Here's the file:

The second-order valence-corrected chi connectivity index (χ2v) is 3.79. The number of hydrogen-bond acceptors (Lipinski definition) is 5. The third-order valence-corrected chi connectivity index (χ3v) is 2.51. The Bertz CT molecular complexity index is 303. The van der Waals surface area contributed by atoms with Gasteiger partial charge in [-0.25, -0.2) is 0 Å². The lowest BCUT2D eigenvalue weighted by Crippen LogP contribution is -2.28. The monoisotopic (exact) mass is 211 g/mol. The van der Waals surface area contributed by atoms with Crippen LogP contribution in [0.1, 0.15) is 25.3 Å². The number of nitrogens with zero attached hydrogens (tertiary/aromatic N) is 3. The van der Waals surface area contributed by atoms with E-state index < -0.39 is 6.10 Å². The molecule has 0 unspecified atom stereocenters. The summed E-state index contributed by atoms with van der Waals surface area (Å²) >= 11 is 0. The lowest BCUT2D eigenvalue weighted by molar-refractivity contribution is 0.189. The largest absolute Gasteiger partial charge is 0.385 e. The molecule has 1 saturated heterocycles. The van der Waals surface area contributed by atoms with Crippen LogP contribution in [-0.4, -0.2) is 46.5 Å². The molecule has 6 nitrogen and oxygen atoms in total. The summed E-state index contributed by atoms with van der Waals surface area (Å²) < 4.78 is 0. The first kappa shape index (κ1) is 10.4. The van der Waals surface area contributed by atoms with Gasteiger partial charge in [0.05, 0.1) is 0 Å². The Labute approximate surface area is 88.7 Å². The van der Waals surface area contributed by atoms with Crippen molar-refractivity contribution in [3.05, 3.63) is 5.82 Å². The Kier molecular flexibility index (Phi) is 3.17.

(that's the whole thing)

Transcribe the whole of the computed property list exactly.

The second-order valence-corrected chi connectivity index (χ2v) is 3.79. The number of hydrogen-bond acceptors (Lipinski definition) is 5. The third-order valence-corrected chi connectivity index (χ3v) is 2.51. The Bertz CT molecular complexity index is 303. The van der Waals surface area contributed by atoms with Gasteiger partial charge in [-0.25, -0.2) is 0 Å². The lowest BCUT2D eigenvalue weighted by Crippen LogP contribution is -2.28. The monoisotopic (exact) mass is 211 g/mol. The van der Waals surface area contributed by atoms with Crippen LogP contribution in [0.1, 0.15) is 25.3 Å². The number of nitrogens with zero attached hydrogens (tertiary/aromatic N) is 3. The van der Waals surface area contributed by atoms with E-state index < -0.39 is 6.10 Å². The molecule has 0 unspecified atom stereocenters. The summed E-state index contributed by atoms with van der Waals surface area (Å²) >= 11 is 0. The lowest BCUT2D eigenvalue weighted by molar-refractivity contribution is 0.189. The largest absolute Gasteiger partial charge is 0.385 e. The molecule has 1 saturated heterocycles. The van der Waals surface area contributed by atoms with Crippen LogP contribution in [-0.4, -0.2) is 46.5 Å². The molecule has 6 nitrogen and oxygen atoms in total. The summed E-state index contributed by atoms with van der Waals surface area (Å²) < 4.78 is 0. The first kappa shape index (κ1) is 10.4. The van der Waals surface area contributed by atoms with Gasteiger partial charge in [0.05, 0.1) is 0 Å². The Labute approximate surface area is 88.7 Å². The van der Waals surface area contributed by atoms with Crippen molar-refractivity contribution in [3.05, 3.63) is 5.82 Å². The Kier molecular flexibility index (Phi) is 3.17.